Concord's chapter of Girls on the Run meets Tuesdays and Thursdays until the annual 5k run in Boston on June 1.

Girls are ‘on the run’ at Thoreau School for fun and positivity

May 11, 2024

By Caitlin V. ReidyCorrespondent

Britton Taunton-Rigby, a fifth grader at Thoreau Elementary School, is running with a broken arm and a smile on her face.

“Since I broke my arm, I don’t have fun things to do on Tuesdays and Thursdays,” Britton said. “I said to myself, ‘Why don’t I do Girls on the Run?’”

Girls at Thoreau Elementary School warm up before they start their run. Pictured (Adeline McNamara (left), Britton Taunton-Rigby (back left), Erin Burke (back middle), Emily Blackham (back right), and Sydney Winkler, ABA at Thoreau Elementary School (front right).
Photos by Caitlin V. Reidy

Girls at Thoreau Elementary School aren’t just running laps. They’re creating friendships and building confidence in themselves and each other.

They’re doing this as part of Girls on the Run, an international organization that aims to build physical and social positivity in females from grades three to eight. This is the first year Concord has a chapter.

Practice begins with the girls sitting in a circle and introducing themselves with a positive adjective that begins with the first letter of their names. After that, they warm up, discuss their lesson’s objective, and run laps around the school.

Sydney Winkler, an ABA at Thoreau Elementary School and coach on Concord’s Girls on the Run, Eva Wimbush (back right), Isla DeAngelis (front left), and Emily Blackham (front left) listen to directions on the goals for practice on May 2.

After each lap, each girl picks up another girl’s journal and writes something positive in it.

Eva Wimbush, a fourth grader at Thoreau, said she loves running because it’s fun and healthy.

“You run with a group and groups make it fun,” Eva said. “You get to write things about your awesome friends too.”

Eva’s mother, Allison Wimbush, is a coach on the team. While dashing around the school, Eva encourages her mom to run laps with her. It’s not an uncommon sight to see the girls inspire their coaches to run a few laps with them.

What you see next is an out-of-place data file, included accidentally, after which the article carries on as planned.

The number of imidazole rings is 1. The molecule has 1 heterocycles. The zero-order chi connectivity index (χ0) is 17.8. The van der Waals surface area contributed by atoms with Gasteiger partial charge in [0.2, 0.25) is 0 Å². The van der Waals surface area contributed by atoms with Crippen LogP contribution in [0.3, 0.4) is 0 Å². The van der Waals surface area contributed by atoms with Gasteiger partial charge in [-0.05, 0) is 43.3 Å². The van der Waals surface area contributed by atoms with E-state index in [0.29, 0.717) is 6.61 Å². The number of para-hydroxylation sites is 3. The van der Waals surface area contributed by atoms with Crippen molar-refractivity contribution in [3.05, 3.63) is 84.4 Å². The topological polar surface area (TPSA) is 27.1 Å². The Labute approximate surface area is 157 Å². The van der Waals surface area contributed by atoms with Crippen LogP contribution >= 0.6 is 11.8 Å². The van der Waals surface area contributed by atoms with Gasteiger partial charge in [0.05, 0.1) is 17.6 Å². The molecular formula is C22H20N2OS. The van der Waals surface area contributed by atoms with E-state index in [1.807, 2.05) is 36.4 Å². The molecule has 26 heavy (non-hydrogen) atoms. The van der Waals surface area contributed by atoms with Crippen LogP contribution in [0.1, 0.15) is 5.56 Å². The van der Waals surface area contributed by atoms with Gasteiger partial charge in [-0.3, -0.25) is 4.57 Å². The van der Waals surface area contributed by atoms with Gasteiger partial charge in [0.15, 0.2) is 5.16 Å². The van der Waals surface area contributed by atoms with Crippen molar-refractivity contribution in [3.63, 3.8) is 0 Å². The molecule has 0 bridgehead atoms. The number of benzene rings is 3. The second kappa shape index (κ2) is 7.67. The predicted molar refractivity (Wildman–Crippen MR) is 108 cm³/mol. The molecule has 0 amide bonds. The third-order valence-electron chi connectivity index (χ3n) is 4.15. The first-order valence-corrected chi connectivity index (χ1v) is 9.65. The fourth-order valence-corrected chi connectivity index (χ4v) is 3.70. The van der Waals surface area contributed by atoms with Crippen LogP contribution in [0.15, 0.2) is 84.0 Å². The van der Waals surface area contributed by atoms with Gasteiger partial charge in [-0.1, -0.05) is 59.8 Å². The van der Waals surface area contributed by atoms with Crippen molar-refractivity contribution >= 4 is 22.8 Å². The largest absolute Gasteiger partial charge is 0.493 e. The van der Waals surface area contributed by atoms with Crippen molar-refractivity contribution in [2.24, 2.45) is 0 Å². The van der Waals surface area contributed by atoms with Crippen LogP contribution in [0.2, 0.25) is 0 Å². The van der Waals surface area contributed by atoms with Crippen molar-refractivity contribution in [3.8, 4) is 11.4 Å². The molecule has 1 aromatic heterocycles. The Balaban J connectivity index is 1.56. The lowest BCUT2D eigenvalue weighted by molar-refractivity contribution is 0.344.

Sydney Winkler, ABA at Thoreau Elementary School and Emily Blackham support each other after running several laps around the school.

Thoreau’s team has 13 girls and five coaches, said Kate Yenrick, director of Engagement and Communications for Girls on the Run.

The girls have practice twice a week and will run a 5K on June 1 in East Boston. Yenrick said the girls practice after school for 75 to 90 minutes and work their way up to a 5K by running more each time.

Joy Burke, Thoreau’s site liaison, said she moved from Rochester, New York, to Concord a few years ago. She said they had Girls on the Run there, but her daughter, Erin, was too young to join at the time.

“My mom worked really hard to get this to work in Concord,” said Joy’s daughter, Erin. “Doing this makes me feel good and makes me feel like a good person.”

Part of Girls on the Run’s philosophy is to be kind; for each lap girls run, they write something positive in their peers’ journals. Pictured: Eva Wimbush

In addition to positive self-talk, peer mentorship, and physical fitness, members of Girls on the Run must do a community project that has a positive impact, Yenrick said.

Sydney Winkler, Thoreau’s Applied Behavior Analyst (ABA) and volunteer coach, said the Thoreau team doesn’t know what they’re doing for a project yet, but they might use sticky notes to leave encouraging messages on mirrors in the bathrooms or around the school. She said that sending such notes to teachers or people that have positively impacted the girls is a possibility, too.

Riley Lynch (left), Adeline McNamara (second left), Sloan Piro (back middle), Erin Burke (second right), and Britton Taunton-Rigby (right) run together during practice on May 2.

“I loved the whole aspect of positive self-talk and meeting new friends,” Winkler said. “It’s about positivity.”

As the girls wind down from practice, they look at what their peers have written about them and break into smiles and giggles.

“I love doing this with all my friends,” said Emily Blackham, a team member.

On June 1, all girls will have a 16-year-old “buddy” to compete with them during the 5K in Boston, Yenrick said. Currently, 2,260 girls are competing, and 13 of them are from Thoreau’s team.